What’s hiding behind the Red Nose at Clio Cast & Crew?

Reviewed by Bethany Leslie

Dating back to the early 1900s, the symbolic red nose is associated with clowns and comedy. Using that simple “ball” opens the door to fun, laughter, goofiness, and breaking the ice of conversations. However, it can also be used as a mask of disguise and fake identities.

This double meaning thematically runs through Clio Cast and Crew’s latest comedy production, Psych.  As the production opens–the audience meets the central character (played by Hannah Court), who is seeking the help of psychiatrist Dr. Robert Smith (William Kircher). However, the plot quickly devolves, and it becomes clear that their story is much deeper and more complicated. And that is just one character’s storyline.

Later, another character presents herself as a private detective, but on the flip side, she is actually an actress. Then there is the psychic Lydia, played by Judie Santo. While not giving too much away, Ms. Santo’s portrayal has a fun, ease, and grounded feeling to her performance that the other six members of the ensemble bounce off. In one sense, she is the straight man to everyone else’s craziness when she herself states, “I’m not crazy.” In a world where so much can be overdone with this script, Ms. Santo is “predictably” friendly and charming.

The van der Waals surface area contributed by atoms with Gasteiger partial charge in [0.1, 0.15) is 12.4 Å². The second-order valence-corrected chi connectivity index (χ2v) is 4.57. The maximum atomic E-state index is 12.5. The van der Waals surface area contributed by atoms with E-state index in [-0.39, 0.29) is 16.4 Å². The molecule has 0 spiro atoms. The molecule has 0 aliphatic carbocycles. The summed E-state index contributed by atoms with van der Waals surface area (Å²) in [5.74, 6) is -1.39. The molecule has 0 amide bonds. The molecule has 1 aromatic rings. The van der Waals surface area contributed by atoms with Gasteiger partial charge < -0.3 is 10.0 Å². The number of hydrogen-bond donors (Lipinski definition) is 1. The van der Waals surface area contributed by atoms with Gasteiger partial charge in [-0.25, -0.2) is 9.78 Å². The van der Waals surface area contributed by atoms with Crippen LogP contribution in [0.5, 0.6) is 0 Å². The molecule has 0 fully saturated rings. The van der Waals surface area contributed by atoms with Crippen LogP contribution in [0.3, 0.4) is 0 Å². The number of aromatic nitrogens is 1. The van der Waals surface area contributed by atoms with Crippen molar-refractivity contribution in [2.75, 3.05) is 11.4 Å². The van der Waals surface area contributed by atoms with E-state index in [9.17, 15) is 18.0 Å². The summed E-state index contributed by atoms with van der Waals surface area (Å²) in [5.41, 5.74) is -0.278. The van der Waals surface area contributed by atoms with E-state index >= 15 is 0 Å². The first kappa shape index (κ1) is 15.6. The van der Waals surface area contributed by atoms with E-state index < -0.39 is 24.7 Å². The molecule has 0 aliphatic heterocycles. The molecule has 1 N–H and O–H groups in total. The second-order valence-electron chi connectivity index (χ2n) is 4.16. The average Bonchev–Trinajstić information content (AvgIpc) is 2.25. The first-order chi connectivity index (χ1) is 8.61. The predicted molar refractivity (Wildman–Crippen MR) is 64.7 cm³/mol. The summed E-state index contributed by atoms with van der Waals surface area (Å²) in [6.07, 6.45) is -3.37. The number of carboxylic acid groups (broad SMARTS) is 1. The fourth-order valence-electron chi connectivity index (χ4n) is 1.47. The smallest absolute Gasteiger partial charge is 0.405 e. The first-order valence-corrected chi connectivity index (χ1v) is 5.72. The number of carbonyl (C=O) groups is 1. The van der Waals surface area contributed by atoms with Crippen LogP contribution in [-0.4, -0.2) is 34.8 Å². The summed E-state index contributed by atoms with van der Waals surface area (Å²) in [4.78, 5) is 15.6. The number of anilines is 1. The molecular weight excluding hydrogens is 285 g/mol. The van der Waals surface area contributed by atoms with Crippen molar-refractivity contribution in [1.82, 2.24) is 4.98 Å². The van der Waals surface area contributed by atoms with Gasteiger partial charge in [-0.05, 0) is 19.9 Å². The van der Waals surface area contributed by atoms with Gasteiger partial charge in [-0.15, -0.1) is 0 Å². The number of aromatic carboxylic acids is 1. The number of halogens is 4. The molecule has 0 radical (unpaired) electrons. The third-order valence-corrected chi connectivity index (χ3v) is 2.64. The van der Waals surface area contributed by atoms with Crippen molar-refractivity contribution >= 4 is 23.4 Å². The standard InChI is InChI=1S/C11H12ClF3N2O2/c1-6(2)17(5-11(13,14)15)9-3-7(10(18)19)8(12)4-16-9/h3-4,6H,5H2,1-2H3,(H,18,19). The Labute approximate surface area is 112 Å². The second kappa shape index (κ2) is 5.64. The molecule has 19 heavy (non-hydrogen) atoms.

Lisa Rowe’s script keeps the audience guessing as to what is real, what is masked (literally or figuratively), and who knows what about whom. While this is not your typical comedy or farce, Clio Cast and Crew, under the direction of Finely Davis, take their own shot at the story (yes, pun intended). So, step inside Dr. Smith’s office and see if you follow along or find yourself needing a psychiatrist’s help to strip down the masks and discover the truth.

Psych continues at Clio Cast and Crew February 4th, 10th, and 11th at 7:30 pm and on February 5th and 12th at 2:30 pm. Tickets are available at the Box Office (810) 687-2588 or online at http://www.cliocastandcrew.com.

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